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Family’s grief after memory book removed from Sunderland Crematorium

Linda Johnson of Eden Vale, Sunderland, who is angry that a bokk of memories has been taken away from Sunderland Crematoriaum.

Linda Johnson of Eden Vale, Sunderland, who is angry that a bokk of memories has been taken away from Sunderland Crematoriaum.

A GRIEVING daughter has spoken today of her distress that a book filled with precious memories of her parents has been removed from Sunderland’s crematorium.

Linda Johnson has been using the book to write messages to her mum Elizabeth Ann, since she died eight years ago, and dad Robert, who passed away shortly before Christmas, aged 88.

The 64-year-old claims dozens of other families use it in the same way – but the council say it was never intended to be a book of remembrance and have removed it.

The authority say there is an official book of remembrance in place for people to write into – with fees starting at £47 and going up to £263.

When Linda went to Bishopwearmouth Cemetery on Father’s Day to write a heartfelt message to her late dad, she was upset to find the book she has used for almost a decade had no blank pages.

She said that for years, staff at the crematorium have been adding in extra pages to the book once it was full, to allow people to keep writing their messages to loved ones.

When she went back to the crematorium, off Chester Road, the next day to try again, the book – and its table and chair – had been removed.

Linda said: “The book was a real comfort to me.

“It was so upsetting when I couldn’t write a message on Father’s Day, and then when it was taken away.

“I spoke to the council about it and they said it was never intended to use for condolences.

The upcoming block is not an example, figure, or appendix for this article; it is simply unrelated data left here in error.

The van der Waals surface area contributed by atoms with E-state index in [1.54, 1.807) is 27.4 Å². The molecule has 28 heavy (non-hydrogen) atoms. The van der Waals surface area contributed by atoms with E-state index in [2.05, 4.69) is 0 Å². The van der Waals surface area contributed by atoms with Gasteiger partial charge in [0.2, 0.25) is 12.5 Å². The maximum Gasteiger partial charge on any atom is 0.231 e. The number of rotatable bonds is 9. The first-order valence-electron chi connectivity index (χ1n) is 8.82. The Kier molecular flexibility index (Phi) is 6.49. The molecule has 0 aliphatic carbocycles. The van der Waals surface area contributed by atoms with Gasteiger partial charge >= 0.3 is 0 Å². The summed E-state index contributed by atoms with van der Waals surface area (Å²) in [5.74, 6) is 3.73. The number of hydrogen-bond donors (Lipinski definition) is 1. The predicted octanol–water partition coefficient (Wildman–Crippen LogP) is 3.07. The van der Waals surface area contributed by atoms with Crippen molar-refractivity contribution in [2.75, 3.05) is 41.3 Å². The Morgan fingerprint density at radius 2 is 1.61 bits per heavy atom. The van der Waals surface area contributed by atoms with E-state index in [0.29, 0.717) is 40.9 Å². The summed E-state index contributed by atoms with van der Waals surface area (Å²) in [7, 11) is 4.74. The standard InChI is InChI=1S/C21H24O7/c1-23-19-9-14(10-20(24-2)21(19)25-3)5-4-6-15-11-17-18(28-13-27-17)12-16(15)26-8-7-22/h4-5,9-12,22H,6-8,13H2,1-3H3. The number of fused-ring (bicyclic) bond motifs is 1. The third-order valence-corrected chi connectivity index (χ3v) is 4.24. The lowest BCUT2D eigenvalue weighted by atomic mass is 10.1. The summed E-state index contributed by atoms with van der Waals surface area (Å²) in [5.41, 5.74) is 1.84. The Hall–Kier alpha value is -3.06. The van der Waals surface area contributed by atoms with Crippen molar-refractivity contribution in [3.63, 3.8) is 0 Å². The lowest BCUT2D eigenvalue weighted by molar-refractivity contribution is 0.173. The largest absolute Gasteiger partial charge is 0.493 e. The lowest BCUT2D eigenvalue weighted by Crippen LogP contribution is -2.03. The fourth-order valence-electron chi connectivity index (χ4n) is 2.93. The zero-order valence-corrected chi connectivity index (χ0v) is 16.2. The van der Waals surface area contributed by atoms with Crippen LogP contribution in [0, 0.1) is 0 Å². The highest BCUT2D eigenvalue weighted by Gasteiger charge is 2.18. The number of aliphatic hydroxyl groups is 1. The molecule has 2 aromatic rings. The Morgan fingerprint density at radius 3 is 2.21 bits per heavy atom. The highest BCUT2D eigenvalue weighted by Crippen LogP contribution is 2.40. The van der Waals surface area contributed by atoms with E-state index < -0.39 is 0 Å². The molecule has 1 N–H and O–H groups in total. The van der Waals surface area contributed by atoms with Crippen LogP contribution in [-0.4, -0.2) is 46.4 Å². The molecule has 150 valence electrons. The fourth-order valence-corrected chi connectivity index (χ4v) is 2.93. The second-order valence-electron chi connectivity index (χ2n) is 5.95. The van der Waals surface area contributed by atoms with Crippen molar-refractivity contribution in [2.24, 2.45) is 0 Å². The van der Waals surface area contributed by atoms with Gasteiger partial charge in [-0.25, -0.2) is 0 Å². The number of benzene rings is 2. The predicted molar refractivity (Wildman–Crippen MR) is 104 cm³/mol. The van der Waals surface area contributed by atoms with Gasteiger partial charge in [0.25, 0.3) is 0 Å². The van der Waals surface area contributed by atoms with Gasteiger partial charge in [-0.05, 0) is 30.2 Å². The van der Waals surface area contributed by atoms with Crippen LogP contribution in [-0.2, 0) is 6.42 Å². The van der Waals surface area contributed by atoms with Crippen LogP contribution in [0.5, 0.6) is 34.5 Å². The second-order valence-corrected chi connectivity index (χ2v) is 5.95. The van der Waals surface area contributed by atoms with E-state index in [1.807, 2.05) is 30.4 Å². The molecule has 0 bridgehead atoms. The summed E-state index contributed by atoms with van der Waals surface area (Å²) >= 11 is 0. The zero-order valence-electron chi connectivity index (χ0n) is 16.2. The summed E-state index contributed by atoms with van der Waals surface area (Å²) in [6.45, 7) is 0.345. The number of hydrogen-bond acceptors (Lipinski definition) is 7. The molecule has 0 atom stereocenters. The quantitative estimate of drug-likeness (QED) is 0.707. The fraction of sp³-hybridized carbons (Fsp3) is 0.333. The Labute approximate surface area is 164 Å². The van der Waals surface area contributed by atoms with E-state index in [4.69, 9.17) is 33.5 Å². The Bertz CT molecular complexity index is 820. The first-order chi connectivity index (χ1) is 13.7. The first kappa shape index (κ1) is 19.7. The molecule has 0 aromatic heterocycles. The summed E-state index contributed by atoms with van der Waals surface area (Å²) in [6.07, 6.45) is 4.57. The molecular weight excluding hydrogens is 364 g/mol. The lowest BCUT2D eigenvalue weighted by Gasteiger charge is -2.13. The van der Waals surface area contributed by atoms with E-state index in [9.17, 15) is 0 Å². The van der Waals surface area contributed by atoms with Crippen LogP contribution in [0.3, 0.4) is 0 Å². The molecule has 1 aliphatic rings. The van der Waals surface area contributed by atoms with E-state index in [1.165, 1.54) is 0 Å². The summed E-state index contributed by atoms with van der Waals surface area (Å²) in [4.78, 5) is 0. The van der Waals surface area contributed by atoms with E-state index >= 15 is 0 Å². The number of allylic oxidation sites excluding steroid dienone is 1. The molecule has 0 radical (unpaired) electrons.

“But some people go there solely to write their thoughts in that book.

“Not everyone can afford lavish bouquets on anniversaries. It is so distressing that it has now gone, especially for anyone when it is the first anniversary of their loved ones’ deaths.

“I think it is disgusting that they didn’t put a sign up or anything to let people know what was happening.”

Remy Barrios Smith, of Sunderland, also used the book regularly.

Recently, she went to the crematorium with husband Kevin to mark the eighth anniversary of his dad Joe’s death.

She said: “We can’t believe it.

“How cruel it is for someone to remove this special book that we use to scribble our thoughts and feelings.

“It helped ease our pains by expressing how much we loved him.

“Just writing in that book, in the memorial place of loved ones, is a great comfort to families.”

Sunderland City Council say they removed the book because it was never intended to be used for messages to loved ones, and was a comments book about the crematorium itself.

Councillor Michael Mordey, portfolio holder for City Services, said: “We have spoken to people concerned to explain why the book was removed and hope that they can be patient and understand our reasoning, while new arrangements are put in place.

“The book in question was originally placed in the crematorium as a way of recording people’s comments about the quality of service provided there.

“Over time, people have begun to use this book to record comments on their loved ones, even though there is an official book of remembrance at the crematorium for that very purpose.

“We believe the service comments book was neither adequate or appropriate for permanently remembering a loved one alongside requested comments about the service we provide. We therefore plan to change how we do this.

“We also have an electronic book which enables families to view different dates of entry from the book of remembrance if they cannot attend on the specific anniversary of their loved one’s passing.

“We always listen to what people tell us about how they would like to see bereavement services delivered and are considering what options are available to go with what is already available.”

l Comment – Page 14

 

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